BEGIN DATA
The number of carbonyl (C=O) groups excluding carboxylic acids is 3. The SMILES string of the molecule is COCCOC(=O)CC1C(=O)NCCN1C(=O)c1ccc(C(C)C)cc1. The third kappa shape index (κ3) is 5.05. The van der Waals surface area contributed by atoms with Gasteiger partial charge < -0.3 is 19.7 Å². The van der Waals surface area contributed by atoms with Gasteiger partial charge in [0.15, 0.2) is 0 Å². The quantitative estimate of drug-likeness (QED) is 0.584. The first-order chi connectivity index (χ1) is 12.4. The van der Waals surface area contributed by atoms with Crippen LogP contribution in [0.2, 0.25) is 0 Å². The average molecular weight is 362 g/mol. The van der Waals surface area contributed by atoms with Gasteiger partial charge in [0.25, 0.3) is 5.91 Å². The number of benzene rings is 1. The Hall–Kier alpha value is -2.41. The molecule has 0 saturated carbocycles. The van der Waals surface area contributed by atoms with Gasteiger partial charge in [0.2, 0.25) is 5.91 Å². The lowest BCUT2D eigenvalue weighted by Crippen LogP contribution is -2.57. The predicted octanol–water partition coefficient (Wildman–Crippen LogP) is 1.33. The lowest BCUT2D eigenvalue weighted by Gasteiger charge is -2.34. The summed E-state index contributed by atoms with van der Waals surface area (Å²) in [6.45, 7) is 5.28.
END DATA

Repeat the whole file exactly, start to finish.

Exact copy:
The number of carbonyl (C=O) groups excluding carboxylic acids is 3. The SMILES string of the molecule is COCCOC(=O)CC1C(=O)NCCN1C(=O)c1ccc(C(C)C)cc1. The third kappa shape index (κ3) is 5.05. The van der Waals surface area contributed by atoms with Gasteiger partial charge < -0.3 is 19.7 Å². The van der Waals surface area contributed by atoms with Gasteiger partial charge in [0.15, 0.2) is 0 Å². The quantitative estimate of drug-likeness (QED) is 0.584. The first-order chi connectivity index (χ1) is 12.4. The van der Waals surface area contributed by atoms with Crippen LogP contribution in [0.2, 0.25) is 0 Å². The average molecular weight is 362 g/mol. The van der Waals surface area contributed by atoms with Gasteiger partial charge in [0.25, 0.3) is 5.91 Å². The number of benzene rings is 1. The Hall–Kier alpha value is -2.41. The molecule has 0 saturated carbocycles. The van der Waals surface area contributed by atoms with Gasteiger partial charge in [0.2, 0.25) is 5.91 Å². The lowest BCUT2D eigenvalue weighted by Crippen LogP contribution is -2.57. The predicted octanol–water partition coefficient (Wildman–Crippen LogP) is 1.33. The lowest BCUT2D eigenvalue weighted by Gasteiger charge is -2.34. The summed E-state index contributed by atoms with van der Waals surface area (Å²) in [6.45, 7) is 5.28.